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15 April 2011

Tate Modern targeted by anti-BP flashmob protest

Protesters angry at BP’s failures over the Gulf of Mexico oil spill will descend on Tate Modern this Sunday in protest at the gallery’s links with the beleaguered oil giant.

Next Wednesday will see the anniversary of the Gulf spill, and direct action groups London Rising Tide and Art Not Oil are planning a flashmob at Tate Modern to commemorate the disaster [1].

The group is using Facebook and Twitter to mobilise followers to attend the highly visual protest. Hundreds of people are expected to take part in a ‘BP-sponsored sleep-in’ among the art works and visitors of the gallery. At 2:15PM exactly the participants will spontaneously break from the crowds to don BP branding and fall asleep on the gallery floor [2].

The protest will remind Tate members and visitors that the gallery is sponsored by BP, and express a wider concern that sponsorship of the arts helps to distract public attention from the environmental damage the oil company causes, including the Gulf spill [3].

The event is aimed at damaging BP’s brand, and comes as the company has mounted a major PR campaign in an effort to deflect criticism around the anniversary of the oil spill [4].  At its annual general meeting, the company faced an angry coalition of shareholders, campaigners and residents from the Gulf of Mexico and the Canadian tar sands [5].

Tony Cottee of Rising Tide said: “Sponsorship of galleries such as Tate is one of the most important ways BP tries to buy the public’s acceptance and make people forget about disasters such as the Gulf of Mexico spill. We are here to make sure they don’t get away with it, and to warn Tate that their own reputation is at risk through their association with such a damaged and damaging company.”

He continued: “It’s clear that BP has learnt nothing over the last year. The time has now come for Tate to say, ‘enough is enough’, and break off their relationship with BP once and for all.”

The protest is part of a week of direct action against BP-sponsored cultural institutions, coordinated by groups including London Rising Tide, Art Not Oil, London Climate Camp, Climate Rush and Liberate Tate.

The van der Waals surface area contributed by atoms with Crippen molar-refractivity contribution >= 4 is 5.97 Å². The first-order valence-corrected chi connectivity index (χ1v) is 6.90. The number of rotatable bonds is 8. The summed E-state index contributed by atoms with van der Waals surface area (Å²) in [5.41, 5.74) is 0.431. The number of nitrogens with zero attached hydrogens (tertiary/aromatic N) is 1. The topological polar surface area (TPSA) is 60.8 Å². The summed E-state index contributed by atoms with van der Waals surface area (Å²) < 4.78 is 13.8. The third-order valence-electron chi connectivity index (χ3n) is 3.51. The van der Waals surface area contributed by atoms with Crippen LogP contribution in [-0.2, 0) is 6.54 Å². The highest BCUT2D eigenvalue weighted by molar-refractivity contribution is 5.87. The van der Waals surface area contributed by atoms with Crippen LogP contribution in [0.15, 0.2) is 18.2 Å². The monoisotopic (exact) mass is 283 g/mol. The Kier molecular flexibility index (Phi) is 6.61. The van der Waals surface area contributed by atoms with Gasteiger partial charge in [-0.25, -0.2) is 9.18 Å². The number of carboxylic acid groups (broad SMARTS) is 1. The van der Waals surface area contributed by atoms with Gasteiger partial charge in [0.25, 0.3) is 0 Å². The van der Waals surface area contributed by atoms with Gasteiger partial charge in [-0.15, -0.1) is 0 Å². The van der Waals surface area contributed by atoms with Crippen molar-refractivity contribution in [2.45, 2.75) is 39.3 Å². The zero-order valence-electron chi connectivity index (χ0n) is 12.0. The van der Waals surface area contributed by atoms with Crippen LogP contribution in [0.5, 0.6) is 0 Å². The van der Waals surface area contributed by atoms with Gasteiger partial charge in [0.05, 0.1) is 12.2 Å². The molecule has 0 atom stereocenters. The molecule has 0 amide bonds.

For more information, interviews and photo and video footage:  Tony Cottee of London Rising Tide,  / 07858 177 178 or 07708 794 665.

Notes to Editors

1. The Gulf of Mexico oil spill took place on 20th April 2010. The disaster was caused by the explosion of BP’s Deepwater Horizon oil rig, which killed 11 workers and triggered the largest marine oil spill in history. Since the spill BP has continued to expand into unconventional oil sources, despite the high risks and the impact on the climate. Campaigners’ key concerns include:

•        Re-opened deep-sea drilling in the Gulf of Mexico. The US moratorium on BP Gulf drilling was recently lifted, with BP granted permits for 10 new deepwater oil rigs in the Gulf of Mexico since April 1st 2011.

•        High-polluting tar sands extraction in Canada. In December 2010, BP announced it was releasing $2.5 billion to move forward with the Sunrise Project in northern Canada.

•        Arctic drilling. Despite continuing disputes between the US and Russia over ownership of Arctic resources, BP is pushing ahead with a $7.8B deal with Russian state oil producer Rosneft to begin oil exploration above the Arctic circle.

2. More information on the planned protest can be found at:

3. More information on the case against oil sponsorship of the arts can be found at:

4. BP spent more than $90m on PR in the first three months of the spill, and has been running  full-page advertisements in the national press all week.


6. The Tate group, National Portrait Gallery, British Museum, Science Museum, National History Museum, Royal Opera House, National Theatre and National Maritime Museum all accept sponsorship from BP. The Almeida Theatre recently announced that it no longer accepts sponsorship money from BP.

Groups taking part in the week of protests include:  Art Not Oil, London Climate Camp, Climate Rush, Indigenous Environmental Network, Liberate Tate, London Rising Tide and the UK Tar Sands Network. Many of the groups taking part in the week of protests were involved in the wave of protests that hit Tate and other London galleries last summer.

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